Opinion: Psst, it was a joke

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Two weeks ago, I wrote a column about my brush with typhoid fever, tongue firmly planted in cheek. The intestinal illness I contracted coincided with a typhoid vaccine I’d begun taking for a trip to Southeast Asia, and though it’s possible I experienced side effects, I, in no way, actually contracted the disease. It’s far more likely that after a week on vacay with my extended family, snotty-nose toddlers included, I picked up a stomach bug that kept me bed-ridden for a few days. But apparently, some readers in the anti-vax community co-opted the story for their own purposes as clear evidence that vaccines are evil unleashed.

So, let me be very clear: The vaccine did not give me typhoid, and in my experience (and in most people’s), the vaccines I have obtained or ordered for my children have never once done anything other than protect us from what used to be deadly diseases. Measles, mumps, rubella, pertussis, hepatitis, meningitis, HPV-induced cancers, the Wilson clan hasn’t had to worry about any of these because we are all up to date on our vaccines. Do my kids complain about pain in the injection sight? Almost always. Do they occasionally feel lousy for a day or too? Yes. Has a pediatrician ever told me, “I’m sorry, Geoffrey has the measles” or “Oh, no! Corinne’s come down with whooping cough.” Never.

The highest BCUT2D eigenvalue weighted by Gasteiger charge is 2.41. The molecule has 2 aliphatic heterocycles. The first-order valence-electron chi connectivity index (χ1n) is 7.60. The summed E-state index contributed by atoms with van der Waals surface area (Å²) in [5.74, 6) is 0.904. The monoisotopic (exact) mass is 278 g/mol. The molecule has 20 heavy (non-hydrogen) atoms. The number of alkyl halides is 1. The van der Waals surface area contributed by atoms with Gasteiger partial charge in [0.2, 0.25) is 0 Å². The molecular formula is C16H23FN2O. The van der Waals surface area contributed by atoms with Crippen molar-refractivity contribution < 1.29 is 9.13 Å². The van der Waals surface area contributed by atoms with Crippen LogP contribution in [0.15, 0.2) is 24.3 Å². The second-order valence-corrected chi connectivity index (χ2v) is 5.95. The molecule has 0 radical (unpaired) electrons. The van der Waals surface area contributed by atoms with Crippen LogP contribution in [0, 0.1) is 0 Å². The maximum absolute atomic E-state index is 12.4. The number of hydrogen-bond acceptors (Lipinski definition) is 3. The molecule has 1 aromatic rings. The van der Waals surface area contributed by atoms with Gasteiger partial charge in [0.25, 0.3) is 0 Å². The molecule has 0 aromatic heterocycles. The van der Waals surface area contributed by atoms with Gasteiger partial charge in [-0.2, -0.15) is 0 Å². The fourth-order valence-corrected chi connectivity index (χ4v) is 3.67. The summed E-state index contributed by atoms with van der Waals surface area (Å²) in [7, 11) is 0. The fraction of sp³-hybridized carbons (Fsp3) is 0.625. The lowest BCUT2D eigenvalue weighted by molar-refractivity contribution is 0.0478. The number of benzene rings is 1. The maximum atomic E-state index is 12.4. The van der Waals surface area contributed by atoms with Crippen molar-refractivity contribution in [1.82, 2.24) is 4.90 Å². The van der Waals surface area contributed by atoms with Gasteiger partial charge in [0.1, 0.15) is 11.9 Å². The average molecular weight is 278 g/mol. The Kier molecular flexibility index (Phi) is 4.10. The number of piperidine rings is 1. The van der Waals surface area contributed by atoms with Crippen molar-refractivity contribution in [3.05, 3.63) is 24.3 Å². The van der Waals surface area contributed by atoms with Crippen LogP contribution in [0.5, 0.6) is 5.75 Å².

Vaccines are safe, effective and necessary. They don’t cause autism, and severe reactions are rare. Always consult your physician, of course, but get vaccinated and stay up to date! And please don’t use me or my purposely exaggerated stories as anti-vax poster fodder.

Peace out.

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